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Author's profile photo Michal Krawczyk

Composable SAP ERP – Decentralized Warehouse and 3PL scenarios

What is a composable ERP?

Composable ERP as the same suggest is an ERP system made of components from different vendors, different technologies. From the historical point of view I hope I’m not making any heresy to say that this was the way how SAP started “back in the days”. At that time (and still the case) SAP was a company producing the most reliable SAP FI system in the world. All other parts of a modern ERP system were at that time done in legacy/non-SAP applications. Later on SAP ERP became an integrated system having all other modules (Sales and Distribution for OTC, Materials Management for PTP, PP for Manufacturing, LE for shipping). When we go back to 2023 many of the SAP customers still use 100s or 1000s of nonSAP applications connected with integration platforms (like SAP Process Orchestration or SAP Integration Suite) to their SAP ERP core. One of the very commonly decentralized applications is the warehouse management system. SAP has always supporter this scenario and even provided a certification path for ISV called – Decentralized Warehouse Management Scenario (DWMS). In this article I’d try to highlight why using a Decentralized Warehouse scenario makes sense, what are the common challenges and how to solve them. Another aspect of the same might be the usage of 3PL (3rd party logistic provides) which may also act as a decentralized warehouse and even thought it’s not managed within the company premises it still constitutes a part of composable ERP.

Why use a Decentralized Warehouse (also in 3PL scenarios)?

Decentralized warehouse management in SAP scenarios allows the use of multiple, independent warehouse management systems that can be connected to a central SAP ERP system. This approach for warehouse management allows for increased flexibility in operations, as each warehouse can be optimized for its specific needs and requirements. For example, one warehouse may specialize in fast-moving items, while another may focus on slow-moving, high-value items, etc. Decentralized warehouse management also provides more accurate inventory tracking, as each warehouse is responsible for maintaining its own inventory levels. This eliminates the need for manual inventory reconciliation between different warehouse locations, which can be time-consuming and error-prone. Additional factor is also cost – in most cases the cost of external WM system would be much less to comparable solution from SAP (important – not taking the cost of implementing the integration between the two).

In case of a 3PL scenario the external system might even be another SAP system but since it’s not managed internally it needs to be connected with the use of the interfaces.

What are the common pitfalls with composable ERP and Decentralized Warehouse in particular?

  • Integration – in order to connect two applications from different software vendors you need to create a few integration scenarios. In case of the 3PL it’s exactly the same even if SAP WM is being used at the other end. Those projects are very well known and you can get a lot of experienced consultants but make sure you use the DWMS scenario and not the standard message outputs for orders and deliveries (yes many SAP external warehouse management projects are not aware of the standard DWMS scenario prepared by SAP). Inbound delivery integration shown in the Figure below.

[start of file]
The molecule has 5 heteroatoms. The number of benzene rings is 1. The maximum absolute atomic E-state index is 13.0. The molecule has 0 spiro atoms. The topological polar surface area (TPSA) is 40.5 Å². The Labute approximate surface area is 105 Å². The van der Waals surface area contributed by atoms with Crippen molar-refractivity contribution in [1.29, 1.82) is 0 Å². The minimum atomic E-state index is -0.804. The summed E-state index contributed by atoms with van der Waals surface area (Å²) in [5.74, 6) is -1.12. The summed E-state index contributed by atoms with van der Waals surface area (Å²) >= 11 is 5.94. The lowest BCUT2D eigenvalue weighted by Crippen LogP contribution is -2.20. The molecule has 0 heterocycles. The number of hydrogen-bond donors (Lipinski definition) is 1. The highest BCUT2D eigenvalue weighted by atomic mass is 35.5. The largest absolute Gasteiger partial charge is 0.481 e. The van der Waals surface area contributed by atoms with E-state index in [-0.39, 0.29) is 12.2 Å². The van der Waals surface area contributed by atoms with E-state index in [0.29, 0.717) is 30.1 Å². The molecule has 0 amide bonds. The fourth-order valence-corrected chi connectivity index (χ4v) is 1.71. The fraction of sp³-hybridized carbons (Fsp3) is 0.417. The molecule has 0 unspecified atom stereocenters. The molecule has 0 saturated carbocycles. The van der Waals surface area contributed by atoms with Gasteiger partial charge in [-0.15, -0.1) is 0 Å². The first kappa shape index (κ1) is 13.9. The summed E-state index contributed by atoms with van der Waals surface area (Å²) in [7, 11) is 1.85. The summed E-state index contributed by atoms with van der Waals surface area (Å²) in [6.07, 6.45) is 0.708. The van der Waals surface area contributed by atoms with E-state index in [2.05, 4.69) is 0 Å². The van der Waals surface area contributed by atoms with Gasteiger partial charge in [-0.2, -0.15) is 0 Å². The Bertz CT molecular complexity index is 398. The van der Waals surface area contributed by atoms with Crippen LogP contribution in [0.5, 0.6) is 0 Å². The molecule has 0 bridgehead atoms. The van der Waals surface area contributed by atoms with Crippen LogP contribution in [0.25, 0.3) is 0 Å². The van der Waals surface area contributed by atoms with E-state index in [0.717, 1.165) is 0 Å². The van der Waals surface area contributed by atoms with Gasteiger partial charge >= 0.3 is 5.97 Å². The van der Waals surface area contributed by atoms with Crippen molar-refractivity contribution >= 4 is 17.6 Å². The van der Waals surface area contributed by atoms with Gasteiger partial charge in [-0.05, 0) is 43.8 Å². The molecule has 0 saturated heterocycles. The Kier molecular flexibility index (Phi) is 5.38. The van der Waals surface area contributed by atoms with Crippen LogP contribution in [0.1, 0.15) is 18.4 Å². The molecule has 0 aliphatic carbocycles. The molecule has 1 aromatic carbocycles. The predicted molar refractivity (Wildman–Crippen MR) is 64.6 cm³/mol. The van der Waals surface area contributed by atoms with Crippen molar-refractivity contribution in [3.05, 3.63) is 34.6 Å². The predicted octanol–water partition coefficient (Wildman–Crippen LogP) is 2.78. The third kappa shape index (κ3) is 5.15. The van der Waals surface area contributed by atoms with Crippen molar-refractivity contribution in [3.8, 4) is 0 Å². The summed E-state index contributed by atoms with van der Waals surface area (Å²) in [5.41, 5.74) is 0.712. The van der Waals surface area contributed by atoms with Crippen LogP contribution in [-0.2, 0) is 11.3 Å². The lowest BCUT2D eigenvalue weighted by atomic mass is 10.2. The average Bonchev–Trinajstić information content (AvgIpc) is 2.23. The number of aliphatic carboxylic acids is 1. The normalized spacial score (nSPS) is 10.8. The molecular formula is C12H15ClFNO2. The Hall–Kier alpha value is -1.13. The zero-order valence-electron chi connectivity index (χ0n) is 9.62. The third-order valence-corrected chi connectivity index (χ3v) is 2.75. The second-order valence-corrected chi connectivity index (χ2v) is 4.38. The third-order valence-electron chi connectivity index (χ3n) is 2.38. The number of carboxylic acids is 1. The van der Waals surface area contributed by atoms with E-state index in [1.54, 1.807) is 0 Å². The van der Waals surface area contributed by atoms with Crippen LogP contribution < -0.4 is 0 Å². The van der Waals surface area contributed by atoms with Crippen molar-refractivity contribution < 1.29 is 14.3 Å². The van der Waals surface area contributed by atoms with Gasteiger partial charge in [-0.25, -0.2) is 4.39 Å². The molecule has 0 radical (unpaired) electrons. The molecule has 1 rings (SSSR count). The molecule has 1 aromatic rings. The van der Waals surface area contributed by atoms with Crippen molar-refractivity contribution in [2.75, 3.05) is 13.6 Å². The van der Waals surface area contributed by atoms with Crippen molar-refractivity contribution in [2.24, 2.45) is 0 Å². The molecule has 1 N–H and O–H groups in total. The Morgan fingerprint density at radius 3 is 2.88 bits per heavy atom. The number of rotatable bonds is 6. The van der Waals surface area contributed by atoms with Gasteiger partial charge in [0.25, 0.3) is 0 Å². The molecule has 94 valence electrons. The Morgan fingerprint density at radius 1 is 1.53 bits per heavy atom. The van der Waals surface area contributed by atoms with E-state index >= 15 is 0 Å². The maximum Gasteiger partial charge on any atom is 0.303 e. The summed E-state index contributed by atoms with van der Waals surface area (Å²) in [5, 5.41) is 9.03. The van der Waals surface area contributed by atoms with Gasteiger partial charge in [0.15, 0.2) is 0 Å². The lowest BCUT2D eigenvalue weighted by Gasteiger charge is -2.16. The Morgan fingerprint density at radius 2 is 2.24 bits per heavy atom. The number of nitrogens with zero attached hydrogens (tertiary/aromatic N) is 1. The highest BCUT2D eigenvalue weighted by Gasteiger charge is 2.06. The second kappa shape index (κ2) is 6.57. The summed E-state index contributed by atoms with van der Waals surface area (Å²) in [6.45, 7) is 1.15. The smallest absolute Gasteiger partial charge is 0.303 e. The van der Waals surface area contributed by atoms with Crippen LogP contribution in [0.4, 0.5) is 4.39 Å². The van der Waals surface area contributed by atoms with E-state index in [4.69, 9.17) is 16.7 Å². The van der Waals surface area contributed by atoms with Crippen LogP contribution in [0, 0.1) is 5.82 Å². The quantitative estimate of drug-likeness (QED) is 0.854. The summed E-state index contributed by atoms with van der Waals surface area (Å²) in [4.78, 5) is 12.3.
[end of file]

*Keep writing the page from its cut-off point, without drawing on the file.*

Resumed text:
Outbound delivery integration shown in the Figure below.

  • Reconciliation – everyone believes this is the last thing you need to worry about (transactions are most important) but let me tell you this, if due to wrong setup and reconciliation the material levels are not the same in WM and SAP ERP it will not work that well… to say the last.
  • Testing – while integration and reconciliation is something most SAP projects are aware of, not a lot of companies think about the fact that SAP developers and SAP functional consultants (OTC, PTP) will not be able to run most of their tests without asking someone from the DWMS/3PL site for help. What this might cause apart from delaying the project and resulting with not tested, wrongly working interfaces is the lack of autonomy for SAP developers and SAP functional consultants while working on such an important project.

What are the possibile mitigation scenarios?

  • Integration – make sure to get a team who understands that DWMS scenario is not using standard IDOCs (DELVRY03/ORDERS05) but runs with it’s own special interfaces like SHP_IBDLV_SAVE_REPLICA04, SHP_OBDLV_SAVE_REPLICA03, etc.
  • Reconciliation interface/report is as important as all other interfaces and needs to be well thought of. Don’t put it at the end of the list only because is has to be run just a few times, it’s as important as inbound and outbound delivery interfaces.
  • Decouple – you don’t need use external WM resources every time you run an SAP test.
  • Get familiar with the concept of simulating 3rd party systems (in case of local WM) and B2B partners (in case of 3PL scenarios) called Service Virtualization to get full control There a whole FREE openSAP course just on that topic (you can find the link in the references section)

Conclusion

DWMS scenarios can work perfectly for many years but before you implement those you may want to understand not only the benefits but also challenges and the ways to avoid those.

References

DWMS scenarios from help.sap.com 

Free openSAP course on simulation of 3rd party systems – “Avoid SAP S/4HANA Project Delays with Third-Party Systems Service Virtualization”

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